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Rheumatic heart disease persists in poor regions

13 Sep 2017 - 11:45
A new study shows that rheumatic heart disease has decreased over the past 25 years but is still a challenge in poor countries.

A new study shows that while the risk of dying of rheumatic heart disease has fallen over the past 25 years, the disease stubbornly persists in the world’s poor regions, where penicillin is either unavailable or too costly.

The study appeared in The New England Journal of Medicine and was co-authored by Professor Bongani Mayosi, dean of the Faculty of Health Sciences. Titled “Global, Regional and National Burden of Rheumatic Heart Disease, 1990–2015”, it is the first global study of its kind to track the disease over a 25-year period.

Rheumatic heart disease is a condition of damaged heart valves caused by bacterial infection, often untreated strep throat, which leads to rheumatic fever.

While gains have been made in curbing the disease, progress remains uneven. In several regions that include some of the world’s poorest countries, mortality from rheumatic heart disease has not appreciably declined since 1990. Neither has the number of people living with rheumatic heart disease.

Slow progress

The study shows that there were an estimated 347 500 deaths from the disease in 1990 and 319 400 in 2015 – an 8% decrease. The global age-standardised death rate decreased from 9.2 per 100 000 in 1990 to 4.8 per 100 000 in 2015, a reduction of 48%. The countries with the highest estimated numbers of rheumatic heart disease deaths were India, China, Pakistan, Indonesia and the Democratic Republic of the Congo. These five nations account for 73% of global deaths from the disease.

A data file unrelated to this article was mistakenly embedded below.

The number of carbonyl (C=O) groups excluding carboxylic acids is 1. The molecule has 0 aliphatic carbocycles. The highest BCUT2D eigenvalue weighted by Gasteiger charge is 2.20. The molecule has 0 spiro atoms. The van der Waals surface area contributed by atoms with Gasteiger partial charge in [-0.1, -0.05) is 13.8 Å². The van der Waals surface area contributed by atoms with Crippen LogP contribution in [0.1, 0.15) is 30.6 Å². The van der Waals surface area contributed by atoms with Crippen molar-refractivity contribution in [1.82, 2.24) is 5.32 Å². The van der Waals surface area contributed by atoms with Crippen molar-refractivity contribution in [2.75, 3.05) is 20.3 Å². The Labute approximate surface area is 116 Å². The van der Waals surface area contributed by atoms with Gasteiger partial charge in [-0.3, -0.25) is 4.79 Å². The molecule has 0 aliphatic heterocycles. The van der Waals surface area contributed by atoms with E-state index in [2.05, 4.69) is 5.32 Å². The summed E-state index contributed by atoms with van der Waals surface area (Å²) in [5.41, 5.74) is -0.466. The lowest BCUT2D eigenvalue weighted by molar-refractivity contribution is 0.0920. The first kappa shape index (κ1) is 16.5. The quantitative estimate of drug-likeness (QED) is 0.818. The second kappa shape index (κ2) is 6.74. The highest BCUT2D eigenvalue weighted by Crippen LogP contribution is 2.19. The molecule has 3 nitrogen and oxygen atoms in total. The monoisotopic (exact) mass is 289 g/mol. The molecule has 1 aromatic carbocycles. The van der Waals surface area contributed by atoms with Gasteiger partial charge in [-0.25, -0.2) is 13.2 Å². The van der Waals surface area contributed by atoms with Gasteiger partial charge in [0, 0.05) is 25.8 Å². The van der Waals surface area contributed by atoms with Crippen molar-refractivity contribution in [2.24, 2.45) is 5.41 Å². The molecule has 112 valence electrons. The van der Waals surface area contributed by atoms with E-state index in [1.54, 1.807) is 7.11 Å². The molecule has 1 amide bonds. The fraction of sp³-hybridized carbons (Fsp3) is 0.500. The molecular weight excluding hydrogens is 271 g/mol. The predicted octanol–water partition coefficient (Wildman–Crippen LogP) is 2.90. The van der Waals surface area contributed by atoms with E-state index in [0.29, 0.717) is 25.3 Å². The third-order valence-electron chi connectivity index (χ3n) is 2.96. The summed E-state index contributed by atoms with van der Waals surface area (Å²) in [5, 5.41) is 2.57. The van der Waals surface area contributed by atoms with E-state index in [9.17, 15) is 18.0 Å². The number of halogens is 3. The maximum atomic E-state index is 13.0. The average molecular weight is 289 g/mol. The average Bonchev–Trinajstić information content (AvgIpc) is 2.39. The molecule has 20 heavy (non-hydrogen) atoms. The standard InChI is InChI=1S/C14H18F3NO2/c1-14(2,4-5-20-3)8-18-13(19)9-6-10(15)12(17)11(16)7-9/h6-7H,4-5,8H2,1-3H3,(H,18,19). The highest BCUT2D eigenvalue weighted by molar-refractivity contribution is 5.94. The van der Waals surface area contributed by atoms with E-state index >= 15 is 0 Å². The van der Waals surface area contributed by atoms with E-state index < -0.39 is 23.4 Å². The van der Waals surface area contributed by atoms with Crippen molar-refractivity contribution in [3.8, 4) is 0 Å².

The disease is often a long-term consequence of untreated strep throat, which can be highly contagious, especially for children living in overcrowded and unsanitary settings. In susceptible individuals, untreated strep throat can lead to rheumatic heart disease and heart valve damage over time. Symptoms can appear 10 to 20 years after the original infection and can disable or kill individuals during their prime working years. Pregnant women are also at very high risk.

Social factors such as education, income and lack of access to healthcare have tracked closely with the disease.

“Children living in informal settlements and impoverished communities with poor access to health care are therefore most at risk,” says Mayosi. “Yet it can be treated with penicillin.”

Better care and data

Lead author Dr David Watkins, of the University of Washington School of Medicine and an honorary professor at UCT, says that while cost-effective interventions are available for strep throat, many children don’t have access to adequate care.

About 1% of school children in endemic countries show evidence of rheumatic heart disease. As a result, their heart conditions usually worsen with age and lead to premature death.

“Most of these individuals could be saved by open-heart surgery to repair or replace the damaged valves, but unfortunately in these countries access to advanced cardiology and cardiac care is very low,” says Watkins.

The study has also highlighted the need for better data on the disease prevalence and mortality. Countries where rheumatic heart disease is endemic need stronger national surveillance systems and more studies on the prevalence of the disease, especially among adults, says senior author of the study, Gregory Roth, assistant professor at the University of Washington.

The paper is based on the annual Global Burden of Disease Study (GBD), the world’s largest health science enterprise, examining 400 diseases, injuries and risk factors among all age groups in 195 countries.


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